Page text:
Back in 1989, De La Soul assured us that three was the magic number and, far be it from us to doubt the words of Posdnuos, Trugoy and Maseo, we’ve followed that mantra ever since.
So, being that this is the third instalment of ‘Stay At Home, Watch Wrestling’, it seemed apt that we featured trios, triple threats and trilogies as the theme of the day.
When TNA released a DVD of the company’s top 50 greatest moments in 2007, this match ranked at number four on the list. That there were three superior moments in TNA’s five year history at that point is extremely questionable and we’re hard pressed to think of a better match that has taken place inside the six/four sides of TNA/Impact’s rings since.
With WWE once again trying and hopelessly failing to piece together a compelling cruiserweight division in 2005 (even with the likes of the Mexicools, Rey Mysterio, Chavo Guerrero, Shane Helms, Paul London, Brian Kendrick and Kid Kash at their disposal) TNA’s X-Division was the the ultimate calling card for a company that was fast establishing itself as the (far distant) second promotion in North America. Similarly to WCW in the ’90s, the Orlando based outfit were generating exposure for a host of high fliers, the likes of which weren’t exactly commonplace among the upper echelons of their Stamford, Connecticut rivals.
However, unlike WCW, TNA were placing their high fliers in the main events of PPV’s, such as Unbreakable 2005. Realistically, no match could adequately follow the efforts of Daniels, Styles and Joe on this night, even if the card itself delivered in spades. So it was only natural that this triple threat pulled the curtain down that night. The WCW parallels, unfortunately, do not end there however…
In the mid noughties, TNA, it appeared, had developed a formula for presenting a genuine, exciting alternative to WWE. The X-Division was fresh, explosive and could draw a ton of legitimate appeal from indie fans, while the acquisitions of Christian, Kurt Angle and The Dudley Boyz – Top tier former WWE talents with plenty of miles left in the tank, drew many more mainstream eyes towards the product.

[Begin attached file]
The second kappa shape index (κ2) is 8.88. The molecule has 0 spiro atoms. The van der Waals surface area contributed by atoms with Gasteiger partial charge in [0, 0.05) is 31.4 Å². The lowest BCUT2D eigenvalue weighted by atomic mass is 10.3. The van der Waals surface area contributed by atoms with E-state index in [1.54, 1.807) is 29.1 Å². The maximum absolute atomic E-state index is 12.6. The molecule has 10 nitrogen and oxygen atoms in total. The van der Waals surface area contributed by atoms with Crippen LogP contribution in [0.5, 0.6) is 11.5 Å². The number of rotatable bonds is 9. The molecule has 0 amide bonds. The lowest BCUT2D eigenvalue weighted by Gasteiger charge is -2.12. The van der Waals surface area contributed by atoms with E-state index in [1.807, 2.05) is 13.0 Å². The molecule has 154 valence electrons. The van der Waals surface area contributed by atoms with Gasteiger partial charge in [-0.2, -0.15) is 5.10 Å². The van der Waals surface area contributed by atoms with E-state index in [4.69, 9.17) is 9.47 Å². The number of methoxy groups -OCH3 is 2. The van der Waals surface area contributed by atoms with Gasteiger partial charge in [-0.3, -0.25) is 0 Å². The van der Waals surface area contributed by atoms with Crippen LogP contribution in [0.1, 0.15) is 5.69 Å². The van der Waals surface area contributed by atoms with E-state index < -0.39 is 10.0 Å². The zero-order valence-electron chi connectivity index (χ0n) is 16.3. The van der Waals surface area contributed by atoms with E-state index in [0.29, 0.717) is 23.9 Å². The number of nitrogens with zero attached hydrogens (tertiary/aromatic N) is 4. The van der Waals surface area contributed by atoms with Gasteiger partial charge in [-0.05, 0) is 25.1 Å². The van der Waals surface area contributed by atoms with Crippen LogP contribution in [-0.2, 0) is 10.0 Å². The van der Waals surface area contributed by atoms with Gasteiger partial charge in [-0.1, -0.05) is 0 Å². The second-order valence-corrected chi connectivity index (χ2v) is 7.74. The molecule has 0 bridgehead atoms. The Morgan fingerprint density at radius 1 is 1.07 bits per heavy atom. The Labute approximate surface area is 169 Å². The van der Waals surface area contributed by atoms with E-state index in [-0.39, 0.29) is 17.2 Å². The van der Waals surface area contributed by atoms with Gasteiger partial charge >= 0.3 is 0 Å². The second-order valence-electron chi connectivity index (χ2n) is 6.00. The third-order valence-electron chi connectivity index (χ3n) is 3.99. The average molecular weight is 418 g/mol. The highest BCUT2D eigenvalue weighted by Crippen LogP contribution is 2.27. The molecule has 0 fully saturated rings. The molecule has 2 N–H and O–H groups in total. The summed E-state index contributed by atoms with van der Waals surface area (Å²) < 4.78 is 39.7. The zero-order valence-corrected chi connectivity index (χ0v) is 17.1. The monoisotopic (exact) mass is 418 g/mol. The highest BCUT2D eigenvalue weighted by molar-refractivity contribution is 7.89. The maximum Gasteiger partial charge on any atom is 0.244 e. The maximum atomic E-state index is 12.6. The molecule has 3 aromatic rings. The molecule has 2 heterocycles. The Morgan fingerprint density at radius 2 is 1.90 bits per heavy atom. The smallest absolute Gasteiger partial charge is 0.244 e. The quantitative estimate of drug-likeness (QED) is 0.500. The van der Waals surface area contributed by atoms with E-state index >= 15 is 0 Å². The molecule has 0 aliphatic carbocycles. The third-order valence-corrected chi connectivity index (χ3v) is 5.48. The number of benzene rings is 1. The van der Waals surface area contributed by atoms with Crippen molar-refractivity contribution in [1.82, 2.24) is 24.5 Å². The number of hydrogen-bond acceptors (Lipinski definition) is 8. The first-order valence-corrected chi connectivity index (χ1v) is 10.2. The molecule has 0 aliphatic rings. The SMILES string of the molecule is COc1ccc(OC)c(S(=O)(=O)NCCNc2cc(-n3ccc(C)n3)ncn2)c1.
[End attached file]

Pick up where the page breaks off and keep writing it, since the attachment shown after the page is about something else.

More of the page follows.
Throw into this equation crowd pleasing legends and familiar faces such as Sting, Raven, Jeff Jarrett, Jeff Hardy, Billy Gunn and Rhyno and young up-and-comers with bags of potential such as Team Canada, Lance Hoyt, Monty Brown and Abyss and there felt like there was something for everyone in this burgeoning brand.
Yet it wouldn’t be all that long before the wheels came off, the wrong people were put in charge and pushed. And, like WCW, the shining lights were significantly dimmed to the point of irrelevance. While it’s great to see Impact finding their feet again over the last 12-18 months, the main event of Unbreakable 2005 will always provide us with the ultimate ‘what might have been’ glimmer. These three lads also had a rematch four years later at Turning Point 2009. It is, predictably, brilliant.
It may not have been the first ever women’s WrestleMania main event, but try telling that to pretty much anyone inside Dallas’ AT&T Stadium during WrestleMania 32. The reintroduction of the Women’s Title, at the expense of the lousy titled and looking Divas Championship, felt like the seminal shift Stephanie McMahon’s ‘Women’s Revolution’ needed for the division to be taken seriously.
With Hall of Famer Lita on hand before the bout to introduce the new title and the three women involved featured so prominently on all promotional materials around Dallas, the WWE website, network and social channels during WrestleMania weekend in 2016, you could have been forgiven for telling The Undertaker, Shane McMahon, Roman Reigns and Triple H to not bother bringing their gear to Arlington, Tx, such was the fervour that had been created around the efforts of these three women.
From the get-go, you sensed this match was a big deal; Sasha, sporting her Eddie Guerrero inspired ring gear, was rapped to the ring by Uncle Snoop Dogg. Charlotte was accompanied by father Ric, adorned in his retirement robe from WrestleMania 24. That the crowd inside ‘Jerryworld’ could only be further roused by surprise appearances from The Rock and John Cena and Shane McMahon flinging himself off the top of a Cell, should tell you everything you need to know about how much this match delivered.
There may have been better and more significant women’s division matches than this in the intervening four years, but none are more important. On that hot April night in Dallas four years ago, the standard was set. It’s rare that any of these women have fallen below it since.
Two of the greatest in the middle match of the greatest trilogy pro wrestling has ever seen, over three falls. It doesn’t get more magic than this…
Until tomorrow, remember; Stay At Home, Watch Wrestling.